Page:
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Signal Processing Workshop

A practicum on Fourier analysis and signal processing

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Copyright © 2008, P. Lutus

Introduction | Time Domain to Frequency Domain | Efficiency Issues
Retrieving Hidden Signals | Modeling Nature's Waves | Signal Processing in Television
Note to Educators | Navigation

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Signal processing plays a part in nearly all modern media — every time we listen to recorded music or view a photograph or a video, it is virtually certain that signal processing has played a part in its creation, editing or storage. It is not even a slight exaggeration to say that the present system of media content creation and delivery — all modern visual and sound media — would not be possible without the methods described in this article.

This article provides an overview of this technology, discusses the mathematical techniques, then provides source-code examples for the key methods with examples of their use.

Time Domain to Frequency Domain

The basic idea of signal processing is that a complex, time-domain waveform like this —

Graph 1

— can be fully and completely recreated using a frequency-domain representation like this:

Graph 2

It's difficult to overemphasize the significance of this transformation. Graph 1 above represents an old-style AM ("Amplitude-Modulated") radio signal, with a "carrier wave" (the center point) and some information in sidebands (the two adjacent points). In the early days of electronic technology, if you wanted to create a radio signal, you simply generated the time-varying waveform in Graph 1. If you wanted to preserve a hour's worth of the signal, you were obliged to record the waveform in Graph 1 for an hour.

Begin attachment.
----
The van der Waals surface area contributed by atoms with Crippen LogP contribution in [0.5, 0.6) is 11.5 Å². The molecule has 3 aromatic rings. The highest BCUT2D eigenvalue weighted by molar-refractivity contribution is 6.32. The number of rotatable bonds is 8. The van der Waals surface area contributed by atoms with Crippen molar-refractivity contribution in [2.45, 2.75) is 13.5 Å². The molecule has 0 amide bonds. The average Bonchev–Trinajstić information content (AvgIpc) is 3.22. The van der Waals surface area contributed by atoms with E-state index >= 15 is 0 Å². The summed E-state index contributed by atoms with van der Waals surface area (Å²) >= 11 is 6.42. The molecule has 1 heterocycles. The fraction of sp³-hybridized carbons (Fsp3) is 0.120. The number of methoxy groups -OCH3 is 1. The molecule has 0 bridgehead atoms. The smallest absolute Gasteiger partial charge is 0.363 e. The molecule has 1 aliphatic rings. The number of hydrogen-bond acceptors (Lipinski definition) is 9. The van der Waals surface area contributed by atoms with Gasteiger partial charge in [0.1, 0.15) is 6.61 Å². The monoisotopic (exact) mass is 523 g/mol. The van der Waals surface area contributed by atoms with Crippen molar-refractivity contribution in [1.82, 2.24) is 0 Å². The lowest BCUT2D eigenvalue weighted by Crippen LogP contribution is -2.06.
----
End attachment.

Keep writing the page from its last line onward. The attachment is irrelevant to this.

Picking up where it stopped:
Efficiency Issues

By learning modern signal processing techniques, we discover that the waveform in Graph 1 is actually fully represented by the three points in Graph 2. If we want to create Graph 1 for any period of time, we only need the three data points in Graph 2. The original waveform has been reduced to a handful of numbers.

Modern signal processing consists of performing a Fourier Transform to create the most efficient representation for a complex signal, then saving only that representation. When it is time to recreate the original signal, we apply an inverse Fourier Transform that converts the frequency-domain information (Graph 2 above) into the original time-varying waveform (Graph 1).

Retrieving Hidden Signals

Here is another use for signal processing. Let's say some aliens are trying to send us the secret to eternal happiness, but because they live many light-years away, their signal is unreadably weak, buried in noise like this:

Graph 3

This looks like an impossible task — even though the aliens might tell us something interesting, because of the noise we don't even know they're trying to reach us. But we can use signal processing to convert the original time-domain signal into a frequency-domain representation —

Graph 4

— and the alien signal pops right out of the noise. By the way, this is exactly how SETI (the Search for Extraterrestrial Intelligence) searches for alien signals, and it is why they need lots of computer power to accomplish their mission.